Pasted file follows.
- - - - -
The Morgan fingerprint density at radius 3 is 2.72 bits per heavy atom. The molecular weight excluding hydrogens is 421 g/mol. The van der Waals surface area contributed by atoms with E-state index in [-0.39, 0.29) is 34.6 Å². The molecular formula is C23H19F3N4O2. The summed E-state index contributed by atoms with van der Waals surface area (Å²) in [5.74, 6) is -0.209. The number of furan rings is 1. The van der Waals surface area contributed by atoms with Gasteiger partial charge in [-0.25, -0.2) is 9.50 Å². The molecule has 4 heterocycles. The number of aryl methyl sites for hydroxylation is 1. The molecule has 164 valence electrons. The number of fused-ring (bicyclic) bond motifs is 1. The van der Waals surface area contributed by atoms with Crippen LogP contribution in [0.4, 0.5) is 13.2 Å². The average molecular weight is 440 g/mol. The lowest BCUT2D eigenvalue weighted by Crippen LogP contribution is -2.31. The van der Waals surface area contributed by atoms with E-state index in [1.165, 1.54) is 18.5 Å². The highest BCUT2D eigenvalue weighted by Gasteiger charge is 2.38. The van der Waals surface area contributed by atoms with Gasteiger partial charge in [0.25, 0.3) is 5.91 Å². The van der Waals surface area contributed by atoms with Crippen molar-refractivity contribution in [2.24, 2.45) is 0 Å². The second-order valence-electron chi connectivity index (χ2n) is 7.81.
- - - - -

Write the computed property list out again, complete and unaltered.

The Morgan fingerprint density at radius 3 is 2.72 bits per heavy atom. The molecular weight excluding hydrogens is 421 g/mol. The van der Waals surface area contributed by atoms with E-state index in [-0.39, 0.29) is 34.6 Å². The molecular formula is C23H19F3N4O2. The summed E-state index contributed by atoms with van der Waals surface area (Å²) in [5.74, 6) is -0.209. The number of furan rings is 1. The van der Waals surface area contributed by atoms with Gasteiger partial charge in [-0.25, -0.2) is 9.50 Å². The molecule has 4 heterocycles. The number of aryl methyl sites for hydroxylation is 1. The molecule has 164 valence electrons. The number of fused-ring (bicyclic) bond motifs is 1. The van der Waals surface area contributed by atoms with Crippen LogP contribution in [0.4, 0.5) is 13.2 Å². The average molecular weight is 440 g/mol. The lowest BCUT2D eigenvalue weighted by Crippen LogP contribution is -2.31. The van der Waals surface area contributed by atoms with E-state index in [1.165, 1.54) is 18.5 Å². The highest BCUT2D eigenvalue weighted by Gasteiger charge is 2.38. The van der Waals surface area contributed by atoms with Gasteiger partial charge in [0.25, 0.3) is 5.91 Å². The van der Waals surface area contributed by atoms with Crippen molar-refractivity contribution in [2.24, 2.45) is 0 Å². The second-order valence-electron chi connectivity index (χ2n) is 7.81.